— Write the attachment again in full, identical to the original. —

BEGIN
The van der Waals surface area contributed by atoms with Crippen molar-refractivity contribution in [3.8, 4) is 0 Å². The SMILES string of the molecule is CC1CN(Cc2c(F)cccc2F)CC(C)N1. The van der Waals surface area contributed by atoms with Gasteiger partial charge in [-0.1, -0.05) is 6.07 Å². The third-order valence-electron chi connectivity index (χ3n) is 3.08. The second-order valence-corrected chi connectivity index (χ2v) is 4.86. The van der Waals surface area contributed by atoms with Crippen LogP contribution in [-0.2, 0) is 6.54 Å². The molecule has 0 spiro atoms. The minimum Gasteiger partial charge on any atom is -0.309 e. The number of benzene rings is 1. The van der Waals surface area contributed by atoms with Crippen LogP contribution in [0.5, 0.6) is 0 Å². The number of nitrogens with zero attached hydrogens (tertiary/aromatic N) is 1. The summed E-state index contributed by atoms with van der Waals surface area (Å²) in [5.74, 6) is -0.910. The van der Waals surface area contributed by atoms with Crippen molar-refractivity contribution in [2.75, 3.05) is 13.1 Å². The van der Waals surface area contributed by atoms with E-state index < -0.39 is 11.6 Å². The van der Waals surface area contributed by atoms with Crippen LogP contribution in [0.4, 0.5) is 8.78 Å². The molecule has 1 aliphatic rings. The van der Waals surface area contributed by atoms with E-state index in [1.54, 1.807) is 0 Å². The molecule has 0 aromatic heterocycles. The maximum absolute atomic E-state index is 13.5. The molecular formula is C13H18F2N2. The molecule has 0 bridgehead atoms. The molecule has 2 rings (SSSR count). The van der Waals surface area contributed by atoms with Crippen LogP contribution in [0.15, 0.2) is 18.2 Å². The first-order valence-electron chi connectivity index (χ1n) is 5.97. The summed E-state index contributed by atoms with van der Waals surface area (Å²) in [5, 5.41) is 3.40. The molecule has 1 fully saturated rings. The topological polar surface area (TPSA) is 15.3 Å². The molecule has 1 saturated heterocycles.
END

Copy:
The van der Waals surface area contributed by atoms with Crippen molar-refractivity contribution in [3.8, 4) is 0 Å². The SMILES string of the molecule is CC1CN(Cc2c(F)cccc2F)CC(C)N1. The van der Waals surface area contributed by atoms with Gasteiger partial charge in [-0.1, -0.05) is 6.07 Å². The third-order valence-electron chi connectivity index (χ3n) is 3.08. The second-order valence-corrected chi connectivity index (χ2v) is 4.86. The van der Waals surface area contributed by atoms with Crippen LogP contribution in [-0.2, 0) is 6.54 Å². The molecule has 0 spiro atoms. The minimum Gasteiger partial charge on any atom is -0.309 e. The number of benzene rings is 1. The van der Waals surface area contributed by atoms with Crippen LogP contribution in [0.5, 0.6) is 0 Å². The number of nitrogens with zero attached hydrogens (tertiary/aromatic N) is 1. The summed E-state index contributed by atoms with van der Waals surface area (Å²) in [5.74, 6) is -0.910. The van der Waals surface area contributed by atoms with Crippen molar-refractivity contribution in [2.75, 3.05) is 13.1 Å². The van der Waals surface area contributed by atoms with E-state index < -0.39 is 11.6 Å². The van der Waals surface area contributed by atoms with Crippen LogP contribution in [0.4, 0.5) is 8.78 Å². The molecule has 1 aliphatic rings. The van der Waals surface area contributed by atoms with E-state index in [1.54, 1.807) is 0 Å². The molecule has 0 aromatic heterocycles. The maximum absolute atomic E-state index is 13.5. The molecular formula is C13H18F2N2. The molecule has 0 bridgehead atoms. The molecule has 2 rings (SSSR count). The van der Waals surface area contributed by atoms with Crippen LogP contribution in [0.15, 0.2) is 18.2 Å². The first-order valence-electron chi connectivity index (χ1n) is 5.97. The summed E-state index contributed by atoms with van der Waals surface area (Å²) in [5, 5.41) is 3.40. The molecule has 1 fully saturated rings. The topological polar surface area (TPSA) is 15.3 Å². The molecule has 1 saturated heterocycles.